Talent-based Scholarships

Many schools that offer the academic scholarships noted above also offer more specialized scholarships for particular talents. Prominent among them are scholarships for athletic talent at institutions eligible under NCAA rules. (This can refer to gymnastics as much as to football, cheer leading as much as to lacrosse.) Prospective student athletes should be both careful and aggressive about letting a school know of your interest; high school coaches often are essential middle persons in such a process. But there are many other scholarships offered at different schools based upon other forms of talent, including art, music, debate, science or math aptitude, dance, cheer leading, business skills, theater, oratory, and others. There are a large number and wide range of such scholarships, which often reflect faculty interest in developing or sustaining certain activities and courses of study on a campus. As with any scholarship in which you have possible interest, you should inquire early and fully about such programs, to learn requirements, odds of winning, and expectations of recipients. Often a letter to the school, outlining your own skills, accomplishments, and academic or talent honors, is a good way to establish a dialogue with a college, which in reading of your record may invite you to consider or apply for certain awards. One good, enduring rule of thumb: don't be shy!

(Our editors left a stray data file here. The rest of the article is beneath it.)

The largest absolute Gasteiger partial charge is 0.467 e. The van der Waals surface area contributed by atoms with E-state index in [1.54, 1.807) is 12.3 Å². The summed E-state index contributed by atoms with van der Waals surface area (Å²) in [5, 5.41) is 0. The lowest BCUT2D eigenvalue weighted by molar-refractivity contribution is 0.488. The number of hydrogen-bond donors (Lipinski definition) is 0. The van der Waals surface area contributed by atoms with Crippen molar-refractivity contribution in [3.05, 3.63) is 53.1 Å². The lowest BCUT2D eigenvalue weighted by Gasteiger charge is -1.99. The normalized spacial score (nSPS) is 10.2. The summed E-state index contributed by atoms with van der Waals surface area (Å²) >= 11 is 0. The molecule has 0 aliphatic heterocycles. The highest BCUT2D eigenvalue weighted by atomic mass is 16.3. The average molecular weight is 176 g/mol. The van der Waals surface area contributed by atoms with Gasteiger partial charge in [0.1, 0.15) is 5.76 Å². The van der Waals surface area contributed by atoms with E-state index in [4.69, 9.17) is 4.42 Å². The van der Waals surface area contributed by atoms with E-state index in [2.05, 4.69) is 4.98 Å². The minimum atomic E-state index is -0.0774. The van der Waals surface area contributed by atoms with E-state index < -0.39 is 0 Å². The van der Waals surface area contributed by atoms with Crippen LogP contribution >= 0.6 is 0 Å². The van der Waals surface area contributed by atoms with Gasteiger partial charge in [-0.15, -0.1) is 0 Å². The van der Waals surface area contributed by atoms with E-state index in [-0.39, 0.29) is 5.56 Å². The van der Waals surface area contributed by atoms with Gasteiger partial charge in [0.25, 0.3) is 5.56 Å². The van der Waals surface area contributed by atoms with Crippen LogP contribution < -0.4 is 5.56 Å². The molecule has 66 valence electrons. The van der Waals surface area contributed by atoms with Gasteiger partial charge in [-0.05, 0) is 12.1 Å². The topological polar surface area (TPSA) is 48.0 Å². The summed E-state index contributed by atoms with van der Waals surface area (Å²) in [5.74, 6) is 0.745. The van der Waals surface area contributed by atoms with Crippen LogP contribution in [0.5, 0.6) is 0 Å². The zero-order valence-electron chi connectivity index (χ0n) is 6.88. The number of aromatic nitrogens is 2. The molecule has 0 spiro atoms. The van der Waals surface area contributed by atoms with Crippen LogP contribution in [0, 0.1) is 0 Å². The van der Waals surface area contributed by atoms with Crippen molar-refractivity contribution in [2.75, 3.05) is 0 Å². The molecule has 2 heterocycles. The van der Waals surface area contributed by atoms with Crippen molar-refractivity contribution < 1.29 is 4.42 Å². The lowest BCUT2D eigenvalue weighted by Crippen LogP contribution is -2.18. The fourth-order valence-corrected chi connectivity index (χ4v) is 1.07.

National Merit and National Achievement Scholarships

The National Merit Scholarship Corporation offers scholarships to students based upon academic record initially identified through the PSAT given in the junior year of high school. A majority of scholarships is awarded to any eligible student through the National Merit program; some awards are offered specifically to African-American students through the National Achievement program. In both cases, high testing skills are confirmed by a corresponding academic record, and students who become finalists compete for three types of awards. (Approximately one in three finalists will receive a National Merit or Achievement award.) There are a limited number of one-time, nonrenewable national awards, generally for $2,000. There are a large number of corporate-sponsored awards, which vary in stipend and are generally renewable. Both these types of grants are transferable to any chosen institution. The third type, college-sponsored awards, are specific to a sponsoring college and can vary greatly in stipend, even to full tuition or more.
 

Scholarships Based upon Background or Ethnicity